Winter wheat planting is underway in the Carolinas, in many fields behind soybeans. Randy Weisz, NC State Extension Small Grain Specialist says that the Hessian fly continues to be a menace to early planted wheat fields:
"Any time you harvest wheat, there are usually some hessian fly in the field at harvest time. Usually there are so few that we don't even think about them. But by the time harvest roles around, they have pupated and the pupae are in the wheat stems. In the old days, we tilled before we planted beans and that killed the flies. But now that we no-till, almost all of our double crop beans, the flies are left in the soybean field."
The destructive Hessian fly problem appears most commonly in fields where wheat and soybeans are in constant rotation, according to Weisz:
"If he's planting before there's a good freeze to kill the flies, then the flies will infect his wheat crop almost as soon as it comes out of the ground. So, most of the cases where we've seen hessian fly problems, not all of them but most of them, have been where growers have been planting continuous wheat-beans-wheat-beans and the flies are there in the old residues."
While seed selection has already been made, purchased and is stored in the barn waiting to be planted, Weisz says the best defense against the fly is resistant seed varieties. With that being said, all is not lost; there’s a couple post-plant options:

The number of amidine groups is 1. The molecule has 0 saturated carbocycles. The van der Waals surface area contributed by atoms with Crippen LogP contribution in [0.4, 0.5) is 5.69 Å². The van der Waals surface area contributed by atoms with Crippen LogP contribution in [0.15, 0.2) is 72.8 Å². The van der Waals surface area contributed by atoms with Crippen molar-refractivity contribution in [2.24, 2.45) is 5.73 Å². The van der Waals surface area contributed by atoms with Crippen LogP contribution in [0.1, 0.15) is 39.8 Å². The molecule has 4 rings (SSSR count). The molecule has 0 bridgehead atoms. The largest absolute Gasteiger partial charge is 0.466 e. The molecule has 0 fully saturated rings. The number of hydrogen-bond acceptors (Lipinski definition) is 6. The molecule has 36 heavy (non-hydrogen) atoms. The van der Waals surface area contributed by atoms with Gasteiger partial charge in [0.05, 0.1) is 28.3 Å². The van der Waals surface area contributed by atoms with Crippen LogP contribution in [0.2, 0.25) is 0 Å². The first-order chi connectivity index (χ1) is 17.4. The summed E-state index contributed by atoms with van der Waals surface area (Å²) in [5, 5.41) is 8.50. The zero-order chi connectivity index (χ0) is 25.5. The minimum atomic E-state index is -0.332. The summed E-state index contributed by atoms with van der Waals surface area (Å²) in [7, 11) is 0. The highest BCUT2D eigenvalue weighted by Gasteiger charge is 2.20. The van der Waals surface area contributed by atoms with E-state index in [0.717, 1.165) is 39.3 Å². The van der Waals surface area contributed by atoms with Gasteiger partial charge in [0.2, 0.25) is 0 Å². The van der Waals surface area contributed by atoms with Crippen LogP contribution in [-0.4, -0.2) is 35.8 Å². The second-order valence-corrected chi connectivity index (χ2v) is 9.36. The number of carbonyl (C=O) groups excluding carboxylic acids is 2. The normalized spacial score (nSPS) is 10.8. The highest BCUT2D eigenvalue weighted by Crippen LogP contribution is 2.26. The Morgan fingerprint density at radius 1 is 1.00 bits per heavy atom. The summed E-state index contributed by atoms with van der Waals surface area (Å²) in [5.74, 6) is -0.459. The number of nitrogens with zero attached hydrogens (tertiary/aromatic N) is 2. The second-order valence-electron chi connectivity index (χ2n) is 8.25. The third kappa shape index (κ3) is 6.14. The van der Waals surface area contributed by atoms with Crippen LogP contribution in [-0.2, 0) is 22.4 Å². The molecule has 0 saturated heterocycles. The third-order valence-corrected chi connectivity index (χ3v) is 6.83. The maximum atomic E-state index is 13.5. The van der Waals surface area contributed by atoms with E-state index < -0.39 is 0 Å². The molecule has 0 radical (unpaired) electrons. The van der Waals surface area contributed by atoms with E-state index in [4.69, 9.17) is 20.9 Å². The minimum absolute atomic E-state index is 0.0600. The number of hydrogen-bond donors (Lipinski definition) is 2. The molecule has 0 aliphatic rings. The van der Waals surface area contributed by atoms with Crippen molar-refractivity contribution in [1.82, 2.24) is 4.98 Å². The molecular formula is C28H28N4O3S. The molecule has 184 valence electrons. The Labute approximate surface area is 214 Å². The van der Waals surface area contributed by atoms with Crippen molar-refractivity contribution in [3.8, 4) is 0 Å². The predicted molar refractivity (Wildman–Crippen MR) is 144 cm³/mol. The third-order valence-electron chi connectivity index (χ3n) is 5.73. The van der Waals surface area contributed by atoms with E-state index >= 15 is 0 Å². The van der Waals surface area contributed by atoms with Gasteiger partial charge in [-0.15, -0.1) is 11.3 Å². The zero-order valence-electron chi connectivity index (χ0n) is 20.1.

"Use an insecticidal seed treatment and that is usually very effective. And the third thing that some growers do is they will apply a pyrethroid insecticide, just as soon as the wheat gets two or three leaves on it."
Ideally, winter wheat sould be in the ground by the end of the first week of November, but what with weather conditions and the late soybean harvest, Weisz says that’s unlikely. But, still the sooner the better:
"Well, I think that the main concern that I have is that we certainly are looking at some cool weather coming up here. And, where usually, used to be able to count on the weather turning cold and wet somewhere around the first few days of November and once that happens it gets harder and harder to get your wheat in the ground. And, so my main advice right now is the sooner growers can get the wheat in the ground the better."
North Carolina is expected to plant upwards of 800,000 acres of winter wheat in the 2011-12 season.
Dr. Randy Weisz, Extension Small Grain Specialist